Now, I’m well aware that these hearings are not subjected to the same standard of proof as a criminal case.
But I am appalled by the fact that the American public has taken to the streets (and especially social media) to destroy this man and his family’s reputation and way of life before the allegations even made their way into the light.
I am announcing that I disbelieve Dr. Ford? No. Am I stating that I believe Judge Kavanaugh is innocent of any and all allegations lodged against him? No. I do not believe that I have sufficient facts to come to either of those conclusions.
I’m just so concerned and alarmed by the fact that so many others seem to believe that they had the ability to pass judgment, just by the mere fact that an allegation was made!
Now, in many of these cases, it boils down to the words of the accuser and the accused. Most times, there is no forensic evidence. Many times, there are no witnesses. Often times, especially with delayed reporting, there is no way for the accused to provide an alibi. Unless the allegations are specific as to a time, date, and location, it’s hard to prove you weren’t there. Factors like drugs or alcohol, fuzzy memories, and the perceived or misperceived intentions of both/all parties can convolute things.
But the public opinions surrounding these allegations seem to come from more of a place of “we must believe and support the accuser and destroy and shame the accused” than any evidentiary standard that I’m comfortable living with. I’ve seen the devastation that comes from false accusations, especially when they’re of a sexual nature. The man, even if accused of assaulting someone their own age, is suddenly seen as a sexual predator to all. He suddenly is no longer fit to be around women or children (male or female children, by the way, despite the research that shows that most pedophiles have a specific age and gender preference for their intended victims). He can no longer go to his children’s school or sporting events, never mind coach any of their sports teams.
Now, once again—I am not stating that I disbelieve Dr. Ford. I am just scared about where we, as a country, go from here. I want allegations of sexual harassment and assault to be able to come to the light without any fear of reprisal or revenge or shame brought upon the victim.
But are we really comfortable with trying a person in the court of public opinion?? By way of distorted rumors and emotionally charged Tweets from those without any personal knowledge of the alleged events or regarding those supposedly involved?? Are you really okay with this? Would you be okay if you, your sibling, or your parent were subjected to the same standards we’ve resorted to?
I’m not suggesting that we disbelieve or dishonor or disrespect anyone. But the very thought of someone committing a sex crime (or attempting to commit a sex crime) has resulted in such collective disgust in this country that the person is believed guilty, essentially unable to prove him- or herself innocent. It’s hard enough to prove a negative without having any presumption of innocence afforded to you in the first place.
And this type of allegation never goes away for the accused, even if he is ultimately found not guilty. The allegation and all that accompanies it forever follows this person and his family around. It will impact the person’s ability to get or maintain a job; their ability to participate in community events; to socialize with others; to maintain familial and friendly relationships.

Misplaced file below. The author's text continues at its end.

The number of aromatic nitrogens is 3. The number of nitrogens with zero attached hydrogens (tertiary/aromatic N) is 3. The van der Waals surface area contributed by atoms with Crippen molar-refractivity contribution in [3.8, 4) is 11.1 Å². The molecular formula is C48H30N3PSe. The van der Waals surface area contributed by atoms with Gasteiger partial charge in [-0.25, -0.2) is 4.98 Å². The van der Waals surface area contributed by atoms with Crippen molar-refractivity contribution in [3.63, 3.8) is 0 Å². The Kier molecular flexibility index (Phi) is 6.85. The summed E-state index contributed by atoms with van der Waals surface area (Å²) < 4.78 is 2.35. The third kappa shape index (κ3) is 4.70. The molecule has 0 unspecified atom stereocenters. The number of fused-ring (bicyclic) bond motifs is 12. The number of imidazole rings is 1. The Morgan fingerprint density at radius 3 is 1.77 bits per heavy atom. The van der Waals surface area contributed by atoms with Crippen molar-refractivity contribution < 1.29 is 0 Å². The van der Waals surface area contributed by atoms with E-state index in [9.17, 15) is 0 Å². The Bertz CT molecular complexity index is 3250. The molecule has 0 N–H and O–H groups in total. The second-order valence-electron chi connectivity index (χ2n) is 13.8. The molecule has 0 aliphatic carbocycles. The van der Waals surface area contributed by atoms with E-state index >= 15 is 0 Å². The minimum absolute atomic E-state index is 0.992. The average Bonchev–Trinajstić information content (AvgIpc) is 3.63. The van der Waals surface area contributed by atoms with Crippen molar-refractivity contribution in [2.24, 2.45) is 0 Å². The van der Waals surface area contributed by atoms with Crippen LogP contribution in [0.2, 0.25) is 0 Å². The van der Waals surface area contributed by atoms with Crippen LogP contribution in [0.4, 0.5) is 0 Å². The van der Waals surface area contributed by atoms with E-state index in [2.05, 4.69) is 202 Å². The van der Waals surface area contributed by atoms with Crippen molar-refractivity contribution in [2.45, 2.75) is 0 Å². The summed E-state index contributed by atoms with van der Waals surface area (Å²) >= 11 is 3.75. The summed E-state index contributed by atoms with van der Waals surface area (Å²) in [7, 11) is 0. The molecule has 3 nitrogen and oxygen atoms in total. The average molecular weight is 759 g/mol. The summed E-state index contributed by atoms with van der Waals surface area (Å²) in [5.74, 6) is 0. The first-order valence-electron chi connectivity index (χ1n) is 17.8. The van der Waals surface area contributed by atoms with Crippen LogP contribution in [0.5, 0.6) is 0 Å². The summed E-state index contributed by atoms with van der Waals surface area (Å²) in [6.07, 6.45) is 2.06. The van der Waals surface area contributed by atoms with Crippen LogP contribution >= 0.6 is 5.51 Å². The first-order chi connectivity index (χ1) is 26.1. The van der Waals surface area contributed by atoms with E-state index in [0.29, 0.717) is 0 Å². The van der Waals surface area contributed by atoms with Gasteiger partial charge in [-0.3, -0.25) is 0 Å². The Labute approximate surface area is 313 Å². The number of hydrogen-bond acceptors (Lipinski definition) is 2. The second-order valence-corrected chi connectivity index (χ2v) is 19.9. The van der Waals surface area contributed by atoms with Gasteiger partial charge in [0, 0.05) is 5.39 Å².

When I started practicing law just about ten years ago now, I was deeply concerned about the emotionally charged policy and rule-making that surrounds alleged sex crimes. Often times, it ignores facts, logic, and rational thinking in favor of being overly cautious and protective of potential victims. Sadly, as I’ve stated publicly and in Rhode Island Senate Judiciary Committee hearings, often times, creating laws or policies based upon emotion and these overly cautious instincts lead to unintended consequences that make society and potential victims less safe, not more safe.
Now…I don’t know what to think. I don’t know where we go from here, when we’re instantaneously passing judgment before hearing any of the alleged evidence or allowing the alleged perpetrator the opportunity to respond.
I’m not criticizing Dr. Ford. I’m criticizing the rest of us. Those who were so quick to choose sides, whether it was on the basis of gender, political affiliation, or the mere subject matter of the allegation. Those who may or may not have used Dr. Ford’s letter and allegation as a political ploy; a weapon to use, if and when decided necessary.
I’m afraid for the rule of law. I’m afraid for us, as a civilized society. I’m afraid that we’re so politically polarized that we’re now willing to throw away our standards and our rule of law in exchange for political gains. And potentially destroy lives in the process.
Where do we go from here? Please—I’d love to know, although I’m terrified of the answer.
It’s here, folks! Click below to start listening to the extended, extra-special mega episode of the “Hear Me Roar” podcast, “Female Business Owners: The Benefits, Pitfalls and Struggles Women Face When Running Their Own Business”! The episode features the podcast’s very first guest, Angie Bonin, of Angelina Rose Photography! Kate had an amazing time chatting with Angie about […]
By: Katherine Itacy, Esq.
Dated: August 14, 2018
Last Friday marked 25 years on the Supreme Court for the Notorious RBG!! Happy Silver Anniversary, Justice Ginsburg!
Well before #NotoriousRBG became a thing, I was a huge Ruth Bader Ginsburg fan.
Not only is she an 85-year-old badass, who is almost certainly more physically fit than I am, but she’s a legal pioneer of all sorts!